Utah State Tax Commission decision could mean millions for the county | ParkRecord.com

Utah State Tax Commission decision could mean millions for the county

A recent ruling by the Utah State Tax Commission concerning the assessment of pipelines could open the door for Summit County to recoup millions of dollars in uncollected property taxes.

In the case of Summit Water Distribution Company vs. the Summit County Board of Equalization, the Utah State Tax Commission ruled that pipelines are not personal property, according to Summit County Chief Civil Deputy Attorney Dave Thomas. The Tax Commission’s November decision found that the water pipeline owned and operated by Summit Water Distribution Company is real property.

"If they are not considered personal property that means that they cannot be depreciated. All the pipelines in the state have always been historically taxed as personal property by the Tax Commission," Thomas said. "The Tax Commission’s decision in our case has fairly sweeping changes to the way pipelines are valued for purposes of property tax because if they are not personal property and they are instead real property then all of the value that has been lost over time should have been taxed but wasn’t."

The majority of pipelines, including gas and oil, are centrally assessed by the Property Tax Division of the Utah State Tax Commission rather than local assessors because most of the pipelines cross multiple counties and jurisdictions. The pipelines have always been assessed as personal property, Thomas said, before adding that now "all centrally assessed pipelines throughout the state should be subject to a certain amount of recapture."

"The tax code says you can go back five years and the Tax Commission should go back five years and recoup the taxes that should have been paid on centrally assessed oil and gas pipelines," Thomas said. "Obviously that would be a big deal because you are probably talking about millions of dollars even for Summit County, which doesn’t have as many pipelines as some other jurisdictions."

Any reimbursement would be distributed to the various entities that benefit from property taxes.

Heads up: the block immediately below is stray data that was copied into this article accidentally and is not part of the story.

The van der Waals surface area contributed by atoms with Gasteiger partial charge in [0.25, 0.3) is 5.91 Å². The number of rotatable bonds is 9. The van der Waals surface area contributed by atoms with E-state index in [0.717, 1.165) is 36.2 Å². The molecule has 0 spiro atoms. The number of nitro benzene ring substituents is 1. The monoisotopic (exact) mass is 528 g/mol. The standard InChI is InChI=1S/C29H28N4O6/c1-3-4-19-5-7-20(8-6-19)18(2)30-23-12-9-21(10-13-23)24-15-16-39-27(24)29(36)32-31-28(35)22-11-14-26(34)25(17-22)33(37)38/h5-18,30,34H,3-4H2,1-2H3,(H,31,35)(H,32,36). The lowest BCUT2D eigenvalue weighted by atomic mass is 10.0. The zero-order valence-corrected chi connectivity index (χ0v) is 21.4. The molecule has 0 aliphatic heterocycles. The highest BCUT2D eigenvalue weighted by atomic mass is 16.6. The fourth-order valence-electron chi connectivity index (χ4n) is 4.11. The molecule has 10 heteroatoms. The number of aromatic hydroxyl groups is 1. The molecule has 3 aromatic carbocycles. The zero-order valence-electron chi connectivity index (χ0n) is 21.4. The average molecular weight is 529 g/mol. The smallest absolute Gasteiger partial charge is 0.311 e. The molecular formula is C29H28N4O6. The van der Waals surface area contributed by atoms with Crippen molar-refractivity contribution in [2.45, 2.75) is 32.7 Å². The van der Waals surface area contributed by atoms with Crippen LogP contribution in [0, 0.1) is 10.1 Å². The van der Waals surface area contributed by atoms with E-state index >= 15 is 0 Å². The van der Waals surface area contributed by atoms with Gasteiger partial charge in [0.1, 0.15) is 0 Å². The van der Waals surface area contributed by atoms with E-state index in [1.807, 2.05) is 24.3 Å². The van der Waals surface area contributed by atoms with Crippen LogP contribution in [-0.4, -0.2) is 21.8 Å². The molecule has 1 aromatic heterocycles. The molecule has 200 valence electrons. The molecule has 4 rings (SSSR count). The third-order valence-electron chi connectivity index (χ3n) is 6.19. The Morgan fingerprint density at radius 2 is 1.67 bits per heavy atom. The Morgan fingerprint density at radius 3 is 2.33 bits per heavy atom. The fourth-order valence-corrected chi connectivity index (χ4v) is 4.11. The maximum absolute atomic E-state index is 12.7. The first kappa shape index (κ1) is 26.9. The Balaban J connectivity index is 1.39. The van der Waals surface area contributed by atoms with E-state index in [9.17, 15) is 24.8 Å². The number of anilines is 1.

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"It certainly will mean increased revenue for the school district going forward and it could mean reduced property taxes for homeowners due to a tax shift with pipeline companies, but this is all contingent on the Tax Commission following through with what we believe they are legally bound to do, which is, to reassess those pipelines," Thomas said. "At this point in time the question we have for the Tax Commission is, ‘how do you intend to implement your November decision?’ So far the Tax Commission has not responded to us."

Summit County and the Utah Association of Counties are concerned about how the Tax Commission is going to proceed because it is "probably going to be a very political thing, especially any reaction from the legislature to the recent decision," Thomas said.

"I think we are just looking to see what the Tax Commission is going to do as a result of the decision and how they are going to move forward. We want to make sure moving forward they actually implement the decision that was made," Thomas said.

Steve Martin, Summit County assessor, referred to the implications of the ruling as a "windfall," before adding "that’s a lot of money."

"All these miles of pipeline suddenly became real property that over the years have always been assessed as personal property," Martin said. "We are talking about millions and millions of dollars worth of value that has been depreciated that we can now go back and recapture.

"However, if that happens then all the oil companies will sue the Tax Commission or go to the legislature and make sure that pipelines are personal property," Martin added.

Kim Carson, chair of the County Council, said it is too early to tell what the implications of the ruling would mean for Summit County.

Several messages that were left with representatives of the Utah State Tax Commission were unreturned.